Maybe you’re like me. Once, when I was a charter blimp pilot, there was a nice family who chartered a blimp for a birthday party. I know what you are thinking, but back then it was actually pretty affordable to rent a blimp for a private event as long as you could be flexible with the weather conditions. Anyway, maybe it was a retirement party. Either way, there was this family that brought their dog on the blimp and it made a mess of the place. We were smart enough not to let people drink up there since there was no bathroom to speak of and you couldn’t go out the window without losing your balance. But we didn’t think about pets. 

Lu-Han Li and How Things Are Made have a long and storied past together, but there are some differences between them. For instance, Lu-Han Li is one person and How Things Are Made is at least three but often more. Still, they all get along quite well. It doesn’t take a lot of imagination to see that they are collaborators on the project for which this biographical statement is being written, and if you know Lu-Han and How Things Are Made, and believe me as their biographer, I do, you know that you can listen to and purchase copies of their previous collaborations on the How Things Are Made bandcamp site. However, if you’d like to check out Lu-Han’s solo work, you should go to her website which, funny enough, contains a nice little collection of Lu-Han’s performances on the How Things Are Made Podcast including such recordings as: Toilet Paper, Milk, Window Blinds, Compost, Grinding Wheels, Dining Room Tables, Cement, Glider Rockers and Kitchen Knives.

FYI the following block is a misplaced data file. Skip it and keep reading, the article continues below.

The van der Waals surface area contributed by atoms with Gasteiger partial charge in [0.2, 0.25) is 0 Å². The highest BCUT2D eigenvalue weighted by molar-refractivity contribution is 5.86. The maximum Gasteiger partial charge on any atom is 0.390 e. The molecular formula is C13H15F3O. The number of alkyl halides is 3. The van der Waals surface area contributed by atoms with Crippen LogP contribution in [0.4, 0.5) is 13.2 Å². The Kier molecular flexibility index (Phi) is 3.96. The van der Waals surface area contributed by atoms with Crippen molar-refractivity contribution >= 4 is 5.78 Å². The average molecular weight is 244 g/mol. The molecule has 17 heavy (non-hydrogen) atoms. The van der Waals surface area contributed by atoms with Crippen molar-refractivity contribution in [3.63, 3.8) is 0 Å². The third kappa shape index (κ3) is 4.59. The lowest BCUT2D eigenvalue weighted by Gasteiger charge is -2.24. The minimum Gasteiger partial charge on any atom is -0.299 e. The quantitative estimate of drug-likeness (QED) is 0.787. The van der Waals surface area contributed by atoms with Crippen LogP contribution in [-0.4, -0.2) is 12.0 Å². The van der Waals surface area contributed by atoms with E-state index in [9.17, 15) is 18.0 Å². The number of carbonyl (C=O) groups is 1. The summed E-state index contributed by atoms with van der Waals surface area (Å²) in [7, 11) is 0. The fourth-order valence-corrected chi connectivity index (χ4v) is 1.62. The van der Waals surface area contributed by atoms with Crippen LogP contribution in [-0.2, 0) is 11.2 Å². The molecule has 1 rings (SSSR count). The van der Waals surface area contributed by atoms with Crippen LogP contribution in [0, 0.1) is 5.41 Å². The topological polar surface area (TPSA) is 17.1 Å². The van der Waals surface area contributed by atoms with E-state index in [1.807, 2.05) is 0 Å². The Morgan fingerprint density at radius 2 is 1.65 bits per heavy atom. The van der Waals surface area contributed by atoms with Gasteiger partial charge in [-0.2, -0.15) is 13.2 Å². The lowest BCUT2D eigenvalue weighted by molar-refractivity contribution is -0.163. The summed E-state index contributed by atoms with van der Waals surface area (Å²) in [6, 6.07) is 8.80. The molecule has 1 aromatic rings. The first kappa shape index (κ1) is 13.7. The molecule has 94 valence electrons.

Let’s get personal. Here are how they all know each other. Lu-Han Li, the Taiwanese music maker, and Matt Aelmore met in 2010 in New York. Lu-Han and Matt met Brian Riordan in Pittsburgh around 2014. I think Brian met David Bernabo first around 2016 in Pittsburgh and then Matt and Lu-Han met Dave shortly after. They all met each other in public places.